Gamification is an approach to learning that connects meaningful gaming with content objectives to re-engage students and boost learning.  Gamification is about transforming the classroom environment and literacy instruction into a game. It requires creativity, collaboration, and play. There are numerous ways to bring games and game playing into the classroom to promote learning and deepen student understanding. Whether teachers are looking to bring in some aspect of gaming into their class or use a game platform across the curriculum, you can bring in elements of gamification to enhance learning and student engagement, tap into the Common Core and meet ISTE Standards.

When my students are playing video games, they are using many skills – facts and information are tools to solve problems in context. Failure is a source of feedback and learning, collaboration is necessary, and learning and assessment are tightly integrated.  Gamification is not worksheets for points. Effective games are customized to different learners and students are encouraged to take risks and seek alternative solutions. In classrooms today, it’s not only about learning content material, students must experience and build the necessary skills to be creators, innovators, and problem solvers in order to develop critical thinking and improve academic achievement.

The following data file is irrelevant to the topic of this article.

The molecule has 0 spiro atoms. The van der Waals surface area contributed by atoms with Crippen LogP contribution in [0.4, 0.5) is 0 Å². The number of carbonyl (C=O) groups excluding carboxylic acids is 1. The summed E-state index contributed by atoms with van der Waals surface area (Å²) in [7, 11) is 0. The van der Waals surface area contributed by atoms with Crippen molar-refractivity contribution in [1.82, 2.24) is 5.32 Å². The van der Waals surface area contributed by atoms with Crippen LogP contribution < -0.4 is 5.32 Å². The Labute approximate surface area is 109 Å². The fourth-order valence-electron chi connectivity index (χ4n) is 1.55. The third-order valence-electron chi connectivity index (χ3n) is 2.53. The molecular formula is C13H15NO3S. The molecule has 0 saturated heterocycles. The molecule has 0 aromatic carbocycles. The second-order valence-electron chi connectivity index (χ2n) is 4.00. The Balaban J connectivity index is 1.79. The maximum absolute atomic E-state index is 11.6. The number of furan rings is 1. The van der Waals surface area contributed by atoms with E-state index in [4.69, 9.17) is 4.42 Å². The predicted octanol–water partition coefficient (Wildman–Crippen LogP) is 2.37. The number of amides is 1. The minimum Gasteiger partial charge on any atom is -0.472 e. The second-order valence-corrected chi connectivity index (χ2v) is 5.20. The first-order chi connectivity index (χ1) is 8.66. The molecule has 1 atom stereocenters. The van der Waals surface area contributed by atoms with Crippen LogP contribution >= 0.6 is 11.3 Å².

In my own classroom, gamification has helped me to engage many of my students, build collaboration and teamwork, and boost their literacy skills.  All year long, my students must uncover the mysteries and powers in the Books we read. Students might earn badges for completing different tasks or collect points during an adventure quest to show their learning and thinking about a text. The goal is for students to LOOK CLOSER and CRITICALLY at their world and the information that we are bombarded with visually and in print. There are puzzles, quests, and challenges with each unit. Students must unlock the secrets hidden in text and go on scavenger hunts and Amazing Races to show their understanding and knowledge. There are side quests to differentiate learning, boss battles, badges, and mysteries that help unlock the legends, themes, and pertinent information.  The game is always evolving in my class with treasure, experience points (XP), and gold points to be amassed. 10,000 experience points offers “Enhanced Vision,” a power and privilege that allows students who have leveled up to 10,000 XP or more to preview the final exam before the actual exam. In the past two years a dozen students have achieved this feat and their names top our leaderboard as reminders to new players that this win is achievable.